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Opinion: Authentic documentation is like an onion

In my work as an education and care consultant, I am often asked questions about documentation, including how much to document and what to document. The realm of documentation is complex and often fills educators with great anxiety and stress.

I wonder what can happen if we step back and simplify our approach. Would our perception change?

Seeking to understand who the child really is means that documentation can be flexible. It can move away from a frantic need to gather copious amounts of data (to ‘prove’ we are meeting regulatory requirements) to one that sees educators collecting meaningful gems about the child’s experiences. These gems are the moments that invite us to reflect on what we are seeing, hearing or feeling with the child. When we engage on this level, we have access to rich knowledge about the child’s world.

So, how can an educator begin to tune in to the child on a deeper level? The following ideas provide food for thought.

A starting point

Begin by making the Education and Care Services National Regulations your friend! Also form relationships with the National Quality Standard and the Early Years Learning Framework. Read what these organisations and their publications say about documentation and then deconstruct them by highlighting important words, rewriting sentences and discussing them with colleagues. Make their messages meaningful for you and your team.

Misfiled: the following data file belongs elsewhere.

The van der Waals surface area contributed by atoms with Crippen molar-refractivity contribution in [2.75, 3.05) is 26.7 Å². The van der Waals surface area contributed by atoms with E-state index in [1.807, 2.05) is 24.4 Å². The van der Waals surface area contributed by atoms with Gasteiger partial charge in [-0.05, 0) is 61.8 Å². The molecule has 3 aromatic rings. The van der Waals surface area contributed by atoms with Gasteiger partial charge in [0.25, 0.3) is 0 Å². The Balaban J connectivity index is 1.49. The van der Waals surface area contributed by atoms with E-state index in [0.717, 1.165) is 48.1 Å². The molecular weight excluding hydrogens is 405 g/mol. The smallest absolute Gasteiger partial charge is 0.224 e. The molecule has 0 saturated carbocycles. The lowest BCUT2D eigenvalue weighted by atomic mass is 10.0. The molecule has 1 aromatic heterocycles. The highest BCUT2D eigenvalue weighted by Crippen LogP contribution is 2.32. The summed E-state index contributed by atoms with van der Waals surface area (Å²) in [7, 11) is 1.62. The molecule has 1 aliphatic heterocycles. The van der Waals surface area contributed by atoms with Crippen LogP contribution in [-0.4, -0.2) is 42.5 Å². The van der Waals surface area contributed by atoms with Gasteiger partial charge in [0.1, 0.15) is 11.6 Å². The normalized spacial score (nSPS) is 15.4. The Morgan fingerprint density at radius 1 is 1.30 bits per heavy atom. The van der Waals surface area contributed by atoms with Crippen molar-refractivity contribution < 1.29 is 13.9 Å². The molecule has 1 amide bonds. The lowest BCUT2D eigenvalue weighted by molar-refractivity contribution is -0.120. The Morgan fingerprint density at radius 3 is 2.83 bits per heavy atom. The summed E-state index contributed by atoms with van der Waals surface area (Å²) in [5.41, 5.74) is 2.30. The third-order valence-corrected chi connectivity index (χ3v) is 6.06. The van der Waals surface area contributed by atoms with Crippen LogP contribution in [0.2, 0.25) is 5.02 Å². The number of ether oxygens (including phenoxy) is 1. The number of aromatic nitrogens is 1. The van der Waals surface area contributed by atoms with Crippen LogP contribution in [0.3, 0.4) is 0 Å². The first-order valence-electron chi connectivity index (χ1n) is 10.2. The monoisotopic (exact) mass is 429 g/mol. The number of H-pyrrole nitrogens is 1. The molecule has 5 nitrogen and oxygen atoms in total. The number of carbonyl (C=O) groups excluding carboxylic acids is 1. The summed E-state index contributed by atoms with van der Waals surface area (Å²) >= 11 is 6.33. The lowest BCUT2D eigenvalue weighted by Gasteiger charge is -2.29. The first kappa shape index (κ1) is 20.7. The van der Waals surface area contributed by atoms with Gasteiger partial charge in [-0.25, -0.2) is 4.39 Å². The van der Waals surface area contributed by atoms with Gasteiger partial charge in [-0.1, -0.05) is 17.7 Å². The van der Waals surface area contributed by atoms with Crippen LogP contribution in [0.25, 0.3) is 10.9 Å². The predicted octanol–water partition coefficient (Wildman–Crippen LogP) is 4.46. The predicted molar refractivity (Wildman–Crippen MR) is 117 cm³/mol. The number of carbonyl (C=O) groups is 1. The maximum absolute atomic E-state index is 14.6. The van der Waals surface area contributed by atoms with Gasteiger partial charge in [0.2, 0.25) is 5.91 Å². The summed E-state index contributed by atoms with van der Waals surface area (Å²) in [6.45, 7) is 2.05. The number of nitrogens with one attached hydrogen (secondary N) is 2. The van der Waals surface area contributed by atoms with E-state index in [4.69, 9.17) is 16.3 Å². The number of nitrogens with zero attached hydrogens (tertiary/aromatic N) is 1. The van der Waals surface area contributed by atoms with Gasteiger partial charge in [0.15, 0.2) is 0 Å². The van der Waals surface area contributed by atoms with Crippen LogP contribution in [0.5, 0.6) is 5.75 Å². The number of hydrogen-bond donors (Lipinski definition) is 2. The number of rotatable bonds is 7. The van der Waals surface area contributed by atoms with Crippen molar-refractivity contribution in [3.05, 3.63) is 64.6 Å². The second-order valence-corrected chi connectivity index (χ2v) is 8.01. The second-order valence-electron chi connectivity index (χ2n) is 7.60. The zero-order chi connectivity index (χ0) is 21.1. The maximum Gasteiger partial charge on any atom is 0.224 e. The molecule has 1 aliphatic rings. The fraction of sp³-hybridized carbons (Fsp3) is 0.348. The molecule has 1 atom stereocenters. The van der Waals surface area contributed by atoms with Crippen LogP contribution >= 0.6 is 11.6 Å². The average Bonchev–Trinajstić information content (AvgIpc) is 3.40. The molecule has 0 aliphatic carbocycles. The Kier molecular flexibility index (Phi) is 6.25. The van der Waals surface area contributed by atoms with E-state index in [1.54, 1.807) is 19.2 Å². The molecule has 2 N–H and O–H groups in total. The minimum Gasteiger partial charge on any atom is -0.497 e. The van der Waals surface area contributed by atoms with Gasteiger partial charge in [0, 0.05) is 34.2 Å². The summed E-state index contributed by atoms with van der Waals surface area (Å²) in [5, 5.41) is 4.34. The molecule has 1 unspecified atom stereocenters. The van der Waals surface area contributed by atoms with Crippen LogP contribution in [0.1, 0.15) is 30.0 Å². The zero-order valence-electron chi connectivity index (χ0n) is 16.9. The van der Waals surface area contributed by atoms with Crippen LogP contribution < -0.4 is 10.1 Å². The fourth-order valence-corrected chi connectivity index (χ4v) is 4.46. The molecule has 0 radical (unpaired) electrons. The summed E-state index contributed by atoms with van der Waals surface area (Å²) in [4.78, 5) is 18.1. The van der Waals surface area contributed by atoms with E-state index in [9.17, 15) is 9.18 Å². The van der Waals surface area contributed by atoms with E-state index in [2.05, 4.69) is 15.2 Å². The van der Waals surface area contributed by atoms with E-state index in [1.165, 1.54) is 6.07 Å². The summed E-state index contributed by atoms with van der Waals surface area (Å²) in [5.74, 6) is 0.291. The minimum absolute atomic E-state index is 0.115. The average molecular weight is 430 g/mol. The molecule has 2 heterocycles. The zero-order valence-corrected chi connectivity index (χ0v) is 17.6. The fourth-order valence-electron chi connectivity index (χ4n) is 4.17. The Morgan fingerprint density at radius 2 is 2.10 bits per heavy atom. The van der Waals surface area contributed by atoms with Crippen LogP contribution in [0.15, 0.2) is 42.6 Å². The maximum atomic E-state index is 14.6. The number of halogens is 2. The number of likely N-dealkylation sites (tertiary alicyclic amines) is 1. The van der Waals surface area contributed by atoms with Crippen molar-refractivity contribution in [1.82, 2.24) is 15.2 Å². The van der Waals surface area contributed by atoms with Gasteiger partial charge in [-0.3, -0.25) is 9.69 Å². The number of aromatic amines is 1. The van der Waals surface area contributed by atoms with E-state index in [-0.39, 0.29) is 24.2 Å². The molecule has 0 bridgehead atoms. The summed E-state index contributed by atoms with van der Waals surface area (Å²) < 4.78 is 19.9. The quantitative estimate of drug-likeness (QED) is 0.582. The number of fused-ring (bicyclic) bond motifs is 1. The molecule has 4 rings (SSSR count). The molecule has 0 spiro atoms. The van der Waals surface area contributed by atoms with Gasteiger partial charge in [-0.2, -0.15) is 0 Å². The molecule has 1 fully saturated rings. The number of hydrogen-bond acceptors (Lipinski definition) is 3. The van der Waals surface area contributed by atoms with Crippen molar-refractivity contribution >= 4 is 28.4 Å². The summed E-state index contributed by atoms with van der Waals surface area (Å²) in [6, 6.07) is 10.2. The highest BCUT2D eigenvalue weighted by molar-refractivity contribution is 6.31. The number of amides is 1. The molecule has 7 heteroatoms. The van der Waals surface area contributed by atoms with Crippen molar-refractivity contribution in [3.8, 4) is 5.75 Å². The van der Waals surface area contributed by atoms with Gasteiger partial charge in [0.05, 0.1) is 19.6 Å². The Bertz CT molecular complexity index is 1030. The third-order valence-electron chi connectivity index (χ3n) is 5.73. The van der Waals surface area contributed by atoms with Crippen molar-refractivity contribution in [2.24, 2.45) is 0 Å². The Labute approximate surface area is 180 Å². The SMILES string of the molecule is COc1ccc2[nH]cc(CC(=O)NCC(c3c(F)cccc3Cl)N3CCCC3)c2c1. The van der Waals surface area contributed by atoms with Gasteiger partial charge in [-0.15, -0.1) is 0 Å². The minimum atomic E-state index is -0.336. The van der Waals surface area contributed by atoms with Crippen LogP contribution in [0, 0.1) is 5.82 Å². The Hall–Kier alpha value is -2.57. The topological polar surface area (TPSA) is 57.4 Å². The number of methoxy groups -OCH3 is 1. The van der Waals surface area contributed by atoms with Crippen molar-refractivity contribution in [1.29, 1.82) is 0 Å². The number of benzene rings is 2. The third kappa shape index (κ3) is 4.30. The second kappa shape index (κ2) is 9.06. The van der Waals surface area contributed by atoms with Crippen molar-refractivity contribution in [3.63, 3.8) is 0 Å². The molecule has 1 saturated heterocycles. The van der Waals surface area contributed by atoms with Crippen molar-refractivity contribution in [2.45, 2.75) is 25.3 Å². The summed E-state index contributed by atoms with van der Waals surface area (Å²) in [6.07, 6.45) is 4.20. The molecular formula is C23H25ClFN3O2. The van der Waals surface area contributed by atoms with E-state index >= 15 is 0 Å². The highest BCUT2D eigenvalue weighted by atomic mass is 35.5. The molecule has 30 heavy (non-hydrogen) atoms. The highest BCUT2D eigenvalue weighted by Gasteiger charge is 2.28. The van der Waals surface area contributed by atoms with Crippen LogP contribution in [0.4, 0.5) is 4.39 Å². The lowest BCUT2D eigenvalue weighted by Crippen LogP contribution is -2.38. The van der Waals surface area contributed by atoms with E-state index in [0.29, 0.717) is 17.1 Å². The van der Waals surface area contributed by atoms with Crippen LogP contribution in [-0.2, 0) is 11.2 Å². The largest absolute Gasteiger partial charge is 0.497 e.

What will the documentation look like?

For documentation to be authentic, it needs to reflect the background, cultures and interests of children and families. Similarly, the lens that an educator views their practice through is formed by their personal and professional experiences. This means each educator will have a unique way of relating to a child, and their documentation must show this relationship. For example, one educator may express this through a poem or letter, while another may choose a photograph. Be courageous in your approach and let it be a true expression of your experiences with the children.

Create an ‘in-between’ space

For educators, choosing what to document in the busy nature of daily practice can be a challenge. Being aware of how we notice the children’s experiences is a good starting point. After noticing a child’s experience, create a moment to pause before rapidly moving to write up the experience. What happens when we allow ourselves to be fully present in this in-between time? Perhaps we become aware of what’s authentic and meaningful.

Authentic documentation is like an onion

The onion is a good analogy for the process of documentation, because with each layer we peel back, we make new discoveries about the child as well as about ourselves. Try to view documentation as something that you can pull apart, discuss and form theories about. We make discoveries about who the child is when we unravel and then piece together different threads of documentation.

While documentation can be overwhelming and complex, it can also be a valuable opportunity for our practice. Being brave and playful, and leaving room to consider documentation in new ways can unlock its true value: a tool for deepening professional practice.

Jessica Horne-Kennedy is a Gowrie NSW consultant.

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